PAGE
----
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What to Look for in a Graduate Psychology Program
What is your area of interest?
Psychology is an area of academia that can differ widely from campus to campus, depending on the areas that the department head and dean emphasize. Are you interested in cognitive psychology? Educational psychology? Experimental psychology? Your area of interest could be as important as the quality of the program you choose. If you want to be a cognitive psychologist, for example, and you choose a school that is top-shelf, but emphasizes experimental work, you will not get the educational experience that you could have had at a more carefully chosen school.
What is the school's philosophy?
There are some areas of study (finance, mathematics, foreign languages) in which the guiding departmental philosophy shapes the course of the department significantly less than it does in psychology. What is your philosophy about the way the mind works? Does your paradigm match that of the university where you would like to study? It is OK if your philosophies differ, because you are going to school to broaden your horizons and learn more about the field, but you do not want to attend a program if its philosophy opposes yours -- you will encounter much more frustration than success.
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Programs to Consider
University of Wisconsin-Madison
This university was ranked #8 in the 2009 list of the best psychology graduate programs published by U.S. News and World Report. The doctoral program is extremely strong and has turned out solid research in the field, as well as research faculty who have joined the faculty of other recognized programs. For master's degree students, Wisconsin-Madison offers a terminal M.S. as well as a thesis-based M.A. in psychology.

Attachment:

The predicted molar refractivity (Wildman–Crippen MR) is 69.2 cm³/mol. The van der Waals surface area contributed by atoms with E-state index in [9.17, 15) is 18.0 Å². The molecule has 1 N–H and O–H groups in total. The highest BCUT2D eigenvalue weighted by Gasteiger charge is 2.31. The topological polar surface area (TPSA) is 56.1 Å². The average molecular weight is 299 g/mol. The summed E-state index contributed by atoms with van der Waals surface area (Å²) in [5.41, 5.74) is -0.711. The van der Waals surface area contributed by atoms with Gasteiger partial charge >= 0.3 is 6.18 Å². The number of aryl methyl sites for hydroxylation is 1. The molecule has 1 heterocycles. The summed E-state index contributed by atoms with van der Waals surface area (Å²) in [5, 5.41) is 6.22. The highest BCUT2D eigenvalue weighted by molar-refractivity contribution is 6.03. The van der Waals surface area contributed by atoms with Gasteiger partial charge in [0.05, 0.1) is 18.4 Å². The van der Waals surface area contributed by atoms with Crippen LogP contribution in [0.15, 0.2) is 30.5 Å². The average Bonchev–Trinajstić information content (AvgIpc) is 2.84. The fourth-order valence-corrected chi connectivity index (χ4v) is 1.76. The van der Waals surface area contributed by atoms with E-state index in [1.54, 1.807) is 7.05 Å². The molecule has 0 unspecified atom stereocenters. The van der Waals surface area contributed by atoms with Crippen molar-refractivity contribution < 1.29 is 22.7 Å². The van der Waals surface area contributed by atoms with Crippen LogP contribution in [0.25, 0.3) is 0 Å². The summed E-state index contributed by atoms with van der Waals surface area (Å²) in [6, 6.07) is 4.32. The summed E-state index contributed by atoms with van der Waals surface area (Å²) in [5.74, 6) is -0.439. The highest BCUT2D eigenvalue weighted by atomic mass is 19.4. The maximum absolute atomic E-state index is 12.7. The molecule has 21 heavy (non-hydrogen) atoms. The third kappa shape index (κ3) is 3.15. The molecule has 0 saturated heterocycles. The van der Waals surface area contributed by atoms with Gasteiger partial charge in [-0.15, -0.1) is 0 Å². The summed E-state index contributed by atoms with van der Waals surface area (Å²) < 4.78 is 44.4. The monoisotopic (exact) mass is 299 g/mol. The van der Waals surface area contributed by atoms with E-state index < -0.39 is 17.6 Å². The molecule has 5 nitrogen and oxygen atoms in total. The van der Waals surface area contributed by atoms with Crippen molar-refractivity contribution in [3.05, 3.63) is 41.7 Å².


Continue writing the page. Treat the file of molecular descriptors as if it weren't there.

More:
Stanford's psychology department received the #1 ranking in U.S. News and World Report's 2009 rankings for graduate psychology departments. The graduate programs here focus more on producing researchers or teaching faculty at Stanford or other institutions, so if you are looking to transition into private practice, while Stanford would make for an excellent diploma, private practice is not an area that this school emphasizes.
Harvard boasts the fact that the field of psychology began as a study on its campus under the pioneer William James near the end of the nineteenth century. Harvard's graduate programs in psychology have a reputation for opening new territory in research year after year. Famous psychologists who have come through Harvard's program include Jerome Bruner, B.F. Skinner and Henry Murray.
University of Michigan
Despite the fact that Michigan has one of the biggest psychology departments in the United States, the school consistently achieves top rankings because of its reputation for providing individualized studies for each graduate students. Intense research programs are available in the fields of biopsychology; developmental, cognitive, clinical, and social psychology; and elements of the personality.